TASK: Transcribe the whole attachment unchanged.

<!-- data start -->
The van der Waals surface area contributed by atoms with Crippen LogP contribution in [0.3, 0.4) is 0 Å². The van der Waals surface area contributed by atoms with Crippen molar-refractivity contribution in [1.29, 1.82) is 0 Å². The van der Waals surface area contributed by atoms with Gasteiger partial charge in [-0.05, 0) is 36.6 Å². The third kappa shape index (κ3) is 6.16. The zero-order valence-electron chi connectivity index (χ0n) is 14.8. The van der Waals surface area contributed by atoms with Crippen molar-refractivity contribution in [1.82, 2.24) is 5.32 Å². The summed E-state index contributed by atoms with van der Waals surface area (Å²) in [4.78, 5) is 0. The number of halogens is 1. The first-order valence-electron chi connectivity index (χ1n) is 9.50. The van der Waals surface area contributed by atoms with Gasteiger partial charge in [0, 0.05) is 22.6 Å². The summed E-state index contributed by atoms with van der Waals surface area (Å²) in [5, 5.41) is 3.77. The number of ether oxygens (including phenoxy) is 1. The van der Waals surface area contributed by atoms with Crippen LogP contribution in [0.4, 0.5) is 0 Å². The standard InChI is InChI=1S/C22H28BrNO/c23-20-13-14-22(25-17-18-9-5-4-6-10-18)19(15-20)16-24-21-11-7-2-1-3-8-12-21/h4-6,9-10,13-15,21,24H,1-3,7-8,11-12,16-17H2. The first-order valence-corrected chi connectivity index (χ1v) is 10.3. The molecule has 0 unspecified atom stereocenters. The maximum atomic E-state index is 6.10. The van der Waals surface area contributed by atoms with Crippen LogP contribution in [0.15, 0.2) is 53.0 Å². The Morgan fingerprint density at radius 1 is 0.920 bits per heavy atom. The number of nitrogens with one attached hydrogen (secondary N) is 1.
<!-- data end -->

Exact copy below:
The van der Waals surface area contributed by atoms with Crippen LogP contribution in [0.3, 0.4) is 0 Å². The van der Waals surface area contributed by atoms with Crippen molar-refractivity contribution in [1.29, 1.82) is 0 Å². The van der Waals surface area contributed by atoms with Gasteiger partial charge in [-0.05, 0) is 36.6 Å². The third kappa shape index (κ3) is 6.16. The zero-order valence-electron chi connectivity index (χ0n) is 14.8. The van der Waals surface area contributed by atoms with Crippen molar-refractivity contribution in [1.82, 2.24) is 5.32 Å². The summed E-state index contributed by atoms with van der Waals surface area (Å²) in [4.78, 5) is 0. The number of halogens is 1. The first-order valence-electron chi connectivity index (χ1n) is 9.50. The van der Waals surface area contributed by atoms with Gasteiger partial charge in [0, 0.05) is 22.6 Å². The summed E-state index contributed by atoms with van der Waals surface area (Å²) in [5, 5.41) is 3.77. The number of ether oxygens (including phenoxy) is 1. The van der Waals surface area contributed by atoms with Crippen LogP contribution in [0.4, 0.5) is 0 Å². The standard InChI is InChI=1S/C22H28BrNO/c23-20-13-14-22(25-17-18-9-5-4-6-10-18)19(15-20)16-24-21-11-7-2-1-3-8-12-21/h4-6,9-10,13-15,21,24H,1-3,7-8,11-12,16-17H2. The first-order valence-corrected chi connectivity index (χ1v) is 10.3. The molecule has 0 unspecified atom stereocenters. The maximum atomic E-state index is 6.10. The van der Waals surface area contributed by atoms with Crippen LogP contribution in [0.15, 0.2) is 53.0 Å². The Morgan fingerprint density at radius 1 is 0.920 bits per heavy atom. The number of nitrogens with one attached hydrogen (secondary N) is 1.